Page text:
Last week, the women’s cross country team won the 2023 Big Ten Championships – their fourth conference title in five years.
“I’m super proud of them all,” said Director of Cross Country and Track & Field Lisa Breznau in a recent article. “They’ve been a phenomenal team all fall and I know that’s what we’re going to continue see the rest of the season.”
Honors student Emily Bardwell did a Q&A with us on competing and scoring points toward the team victory. The Spartans won the meet by a commanding 35 points.
How did the start of your race go at the Big Ten Championships?
The feelings around this meet were different than past races. There was a lot on the line, and although we rarely talk about outcome, we all knew we wanted to win.
It wasn’t your typical beautiful day, but for us, the wet and muddy conditions were perfect. We had so many fellow teammates come out to support, that I knew I was running for something special. When the gun went off, all of the nerves that had been pent up for so long finally left my body and my mindset went from “what if…” to “let’s make this happen”.
What did you do when things got hard?
Since I got out faster than usual, the race became challenging early for me, but I found my teammate Lauren and we worked through the middle together. While the slick mud became almost unbearable, I reminded myself of the role I had to fulfill for my team today. My coach’s voice echoed in my mind: “Lowest stick possible.”
For those unfamiliar with the phrase, a “low stick” is a callback to the days of popsicle stick scoring. When a runner crossed the finish line, they would receive a wooden stick with their overall place written on it. A team score is the sum of the finishing places of the top five runners, and many races are decided by the fifth runner’s overall place.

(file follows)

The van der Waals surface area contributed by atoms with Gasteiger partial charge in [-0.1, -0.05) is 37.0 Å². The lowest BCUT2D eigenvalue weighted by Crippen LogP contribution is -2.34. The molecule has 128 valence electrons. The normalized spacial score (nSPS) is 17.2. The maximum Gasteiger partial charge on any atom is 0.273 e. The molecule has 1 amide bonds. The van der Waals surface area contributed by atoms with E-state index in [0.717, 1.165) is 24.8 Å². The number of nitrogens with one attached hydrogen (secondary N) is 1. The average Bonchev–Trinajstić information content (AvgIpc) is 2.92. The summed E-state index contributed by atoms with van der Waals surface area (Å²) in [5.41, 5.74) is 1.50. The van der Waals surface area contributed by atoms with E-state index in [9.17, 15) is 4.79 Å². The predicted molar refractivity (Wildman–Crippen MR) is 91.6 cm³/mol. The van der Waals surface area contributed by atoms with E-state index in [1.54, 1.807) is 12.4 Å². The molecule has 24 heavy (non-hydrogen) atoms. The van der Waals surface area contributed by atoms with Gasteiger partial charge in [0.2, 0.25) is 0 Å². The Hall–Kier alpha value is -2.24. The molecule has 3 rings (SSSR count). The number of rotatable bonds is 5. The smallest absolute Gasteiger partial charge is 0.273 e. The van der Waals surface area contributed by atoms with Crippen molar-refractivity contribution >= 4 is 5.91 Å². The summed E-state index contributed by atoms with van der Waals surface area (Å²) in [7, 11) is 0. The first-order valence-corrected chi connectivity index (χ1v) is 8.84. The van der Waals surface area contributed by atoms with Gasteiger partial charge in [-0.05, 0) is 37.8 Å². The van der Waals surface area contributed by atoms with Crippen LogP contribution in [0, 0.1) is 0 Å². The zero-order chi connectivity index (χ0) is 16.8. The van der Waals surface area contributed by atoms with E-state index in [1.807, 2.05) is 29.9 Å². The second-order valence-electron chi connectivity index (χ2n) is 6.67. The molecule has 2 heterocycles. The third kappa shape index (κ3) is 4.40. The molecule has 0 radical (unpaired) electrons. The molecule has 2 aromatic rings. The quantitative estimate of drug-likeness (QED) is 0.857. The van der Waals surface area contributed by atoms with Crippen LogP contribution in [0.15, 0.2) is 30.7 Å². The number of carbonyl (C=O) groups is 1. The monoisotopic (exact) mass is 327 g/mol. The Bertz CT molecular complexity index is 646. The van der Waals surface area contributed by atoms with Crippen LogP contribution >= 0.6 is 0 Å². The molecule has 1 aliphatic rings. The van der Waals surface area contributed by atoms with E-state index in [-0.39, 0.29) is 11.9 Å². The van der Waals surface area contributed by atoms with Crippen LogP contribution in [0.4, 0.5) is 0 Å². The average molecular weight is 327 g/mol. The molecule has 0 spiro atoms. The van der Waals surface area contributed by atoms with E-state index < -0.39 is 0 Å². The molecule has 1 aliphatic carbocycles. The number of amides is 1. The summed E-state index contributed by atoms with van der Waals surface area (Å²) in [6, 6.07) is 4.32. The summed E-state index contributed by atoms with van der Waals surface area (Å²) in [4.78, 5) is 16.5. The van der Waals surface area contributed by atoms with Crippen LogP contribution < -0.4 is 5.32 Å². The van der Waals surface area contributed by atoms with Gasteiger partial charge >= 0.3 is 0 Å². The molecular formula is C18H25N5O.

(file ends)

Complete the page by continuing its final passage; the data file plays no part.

How did the rest of the race play out for you?
Eventually the nerves I had felt all week started to creep back in. I started to feel the pressure of being our number five runner. However, I was quickly supported by fellow teammates on the sideline, urging me forward. Their cheers reminded me of my purpose. Soon, I heard my teammate Ellie run up behind me and utter a quick word of encouragement under her breath. We took on the rest of the race together, passing other teams and working up.
With just 1K to go, I tapped into my last gear. The race was no longer about fitness or endurance, it was about heart and grit. I made the decision to dig deeper for my team. If we weren’t in the lead, I was going to go down in a fight trying to get us there. I chased down just a couple more in the finishing shoot, landing what I later learned was 15th place. Still unclear of the result, I heard the familiar chant “Go Green…Go White” in the distance. With this, I finally knew our fight had been successful. It was all worth it.
What do you wish more people knew about the about the women’s cross country team?
We have been a historically successful team, but sometimes people look at our titles and think that cross country must be less competitive than other sports. Truth is, trophies and medals don’t just happen, they are earned! As part of one of the most competitive conferences in the country, that says a lot about us. We are team of grit, resilience, and ownership. One of our biggest strengths is our ability to fight and sacrifice for one another.
How has the Honors College been part of your experience at MSU?
Being an honors student has allowed me the flexibility to maximize my time on classes and projects that excite me and go beyond a regular undergraduate experience. Specifically, I have been able to take 800-level classes to start my master’s coursework early. This opened the opportunity to earn a typical two-year MS degree with just one additional year – maximizing my five years on the cross country team.
Were there any benefits that were helpful to you as a student-athlete?
Belonging to the Honors College community has provided me unique support to succeed as a well-rounded student-athlete. My advisors have always helped me navigate my undergraduate career despite my commitments as an athlete.
I have also enjoyed going to Honors College events and meeting people with diverse backgrounds outside of sport. Being an active member in both of these communities has provided me a unique perspective that will empower me to take on diverse challenges in the future.
Thank you to MSU Athletics for providing the photos for this article.